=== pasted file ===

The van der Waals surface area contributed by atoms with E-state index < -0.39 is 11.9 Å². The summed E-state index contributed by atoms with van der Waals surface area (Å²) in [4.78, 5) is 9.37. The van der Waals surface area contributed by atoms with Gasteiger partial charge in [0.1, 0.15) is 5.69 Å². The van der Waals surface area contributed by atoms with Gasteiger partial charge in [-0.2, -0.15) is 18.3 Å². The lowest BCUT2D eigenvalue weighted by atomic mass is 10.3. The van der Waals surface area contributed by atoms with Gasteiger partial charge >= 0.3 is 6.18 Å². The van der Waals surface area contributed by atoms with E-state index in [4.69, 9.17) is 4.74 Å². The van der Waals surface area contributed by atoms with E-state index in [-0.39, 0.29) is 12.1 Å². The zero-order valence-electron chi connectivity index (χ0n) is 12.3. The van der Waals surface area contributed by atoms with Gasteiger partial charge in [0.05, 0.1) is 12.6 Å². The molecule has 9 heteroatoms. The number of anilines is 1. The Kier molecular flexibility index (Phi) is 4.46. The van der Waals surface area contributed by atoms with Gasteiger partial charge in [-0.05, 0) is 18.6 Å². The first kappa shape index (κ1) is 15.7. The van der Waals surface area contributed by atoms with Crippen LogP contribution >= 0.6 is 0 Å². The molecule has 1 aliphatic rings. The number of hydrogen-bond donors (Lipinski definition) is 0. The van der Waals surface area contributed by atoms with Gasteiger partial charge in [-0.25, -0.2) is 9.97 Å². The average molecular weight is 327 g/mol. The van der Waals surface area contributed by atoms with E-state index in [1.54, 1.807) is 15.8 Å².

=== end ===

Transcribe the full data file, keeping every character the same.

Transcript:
The van der Waals surface area contributed by atoms with E-state index < -0.39 is 11.9 Å². The summed E-state index contributed by atoms with van der Waals surface area (Å²) in [4.78, 5) is 9.37. The van der Waals surface area contributed by atoms with Gasteiger partial charge in [0.1, 0.15) is 5.69 Å². The van der Waals surface area contributed by atoms with Gasteiger partial charge in [-0.2, -0.15) is 18.3 Å². The lowest BCUT2D eigenvalue weighted by atomic mass is 10.3. The van der Waals surface area contributed by atoms with Gasteiger partial charge >= 0.3 is 6.18 Å². The van der Waals surface area contributed by atoms with E-state index in [4.69, 9.17) is 4.74 Å². The van der Waals surface area contributed by atoms with E-state index in [-0.39, 0.29) is 12.1 Å². The zero-order valence-electron chi connectivity index (χ0n) is 12.3. The van der Waals surface area contributed by atoms with Gasteiger partial charge in [0.05, 0.1) is 12.6 Å². The molecule has 9 heteroatoms. The number of anilines is 1. The Kier molecular flexibility index (Phi) is 4.46. The van der Waals surface area contributed by atoms with Gasteiger partial charge in [-0.05, 0) is 18.6 Å². The first kappa shape index (κ1) is 15.7. The van der Waals surface area contributed by atoms with Crippen LogP contribution >= 0.6 is 0 Å². The molecule has 1 aliphatic rings. The number of hydrogen-bond donors (Lipinski definition) is 0. The van der Waals surface area contributed by atoms with Gasteiger partial charge in [-0.25, -0.2) is 9.97 Å². The average molecular weight is 327 g/mol. The van der Waals surface area contributed by atoms with E-state index in [1.54, 1.807) is 15.8 Å².